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What are heartworms? Heartworms are parasitic worms that live in the heart. Dogs and cats are exposed and infected with heartworms through mosquitos. It only takes one bite from an infected mosquito to infect your pet. Once the mosquito bites, the worm larvae travels through the bloodstream to the vital organs, ultimately landing in the heart.
Now that we know what heartworms are, why do we want to prevent them? Heartworms, if not treated, are fatal. Prevention is the key to not having an infected pet. Pets are started on prevention as young as 4 months and given the entire life of the pet. There are treatments for infected pets, but it is hard on the pet and costly. Labwork, x-rays and a series of injections are all part of the treatment process.
How do we prevent? Heartworm prevention is given by a monthly oral tablet or a time release injection. The injection is given once every 6 months and only protects against heartworms. Oral tablets are given monthly and commonly contain intestinal dewormers. Monthly heartworm prevention can also contain flea prevention, as well. If medications are given inconsistently or stopped for a period of 6 months or longer, a heartworm test needs to be performed by your veterinarian. This must be done before starting your pet back on heartworm prevention. Giving an infected pet heartworm prevention can cause complications and even be fatal. Veterinarians also recommend testing your pet every year as a precautionary measure, as prevention is not always 100% effective.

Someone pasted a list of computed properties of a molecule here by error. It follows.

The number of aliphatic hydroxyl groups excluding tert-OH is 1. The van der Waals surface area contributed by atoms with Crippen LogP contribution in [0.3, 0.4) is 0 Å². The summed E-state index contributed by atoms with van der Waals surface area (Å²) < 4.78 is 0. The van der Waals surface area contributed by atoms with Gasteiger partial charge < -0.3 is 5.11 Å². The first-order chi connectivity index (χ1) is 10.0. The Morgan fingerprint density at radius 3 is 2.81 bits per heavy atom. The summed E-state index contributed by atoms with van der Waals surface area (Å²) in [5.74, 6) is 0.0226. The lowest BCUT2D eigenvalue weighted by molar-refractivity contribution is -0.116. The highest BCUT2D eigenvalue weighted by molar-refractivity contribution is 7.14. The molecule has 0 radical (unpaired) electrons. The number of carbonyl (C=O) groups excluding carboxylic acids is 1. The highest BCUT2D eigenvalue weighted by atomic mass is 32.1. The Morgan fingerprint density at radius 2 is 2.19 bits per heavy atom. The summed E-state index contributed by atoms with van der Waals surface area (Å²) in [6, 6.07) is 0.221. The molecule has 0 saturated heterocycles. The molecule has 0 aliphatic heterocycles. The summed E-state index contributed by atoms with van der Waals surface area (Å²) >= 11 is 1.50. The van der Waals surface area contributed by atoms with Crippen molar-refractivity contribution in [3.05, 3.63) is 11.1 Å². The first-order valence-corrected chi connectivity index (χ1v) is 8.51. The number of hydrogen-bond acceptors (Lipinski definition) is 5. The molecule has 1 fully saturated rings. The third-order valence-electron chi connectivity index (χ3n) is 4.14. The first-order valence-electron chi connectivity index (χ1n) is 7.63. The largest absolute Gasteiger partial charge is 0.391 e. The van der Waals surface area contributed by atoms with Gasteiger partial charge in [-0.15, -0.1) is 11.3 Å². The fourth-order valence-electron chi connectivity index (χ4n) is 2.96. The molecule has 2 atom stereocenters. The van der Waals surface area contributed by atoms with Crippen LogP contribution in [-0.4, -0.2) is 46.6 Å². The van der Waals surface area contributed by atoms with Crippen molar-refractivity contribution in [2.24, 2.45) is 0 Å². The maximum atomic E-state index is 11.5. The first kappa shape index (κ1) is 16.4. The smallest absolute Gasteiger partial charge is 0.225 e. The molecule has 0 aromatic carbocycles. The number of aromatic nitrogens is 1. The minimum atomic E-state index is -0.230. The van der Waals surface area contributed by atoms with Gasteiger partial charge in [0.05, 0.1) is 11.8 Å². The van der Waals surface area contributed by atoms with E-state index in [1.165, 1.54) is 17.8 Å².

Heartworms are found in every state in the United States. While some are not as prevalent as others, every state has risk. North Carolina and the Roanoke-Chowan area have some of the worst risks due to our mosquito problem.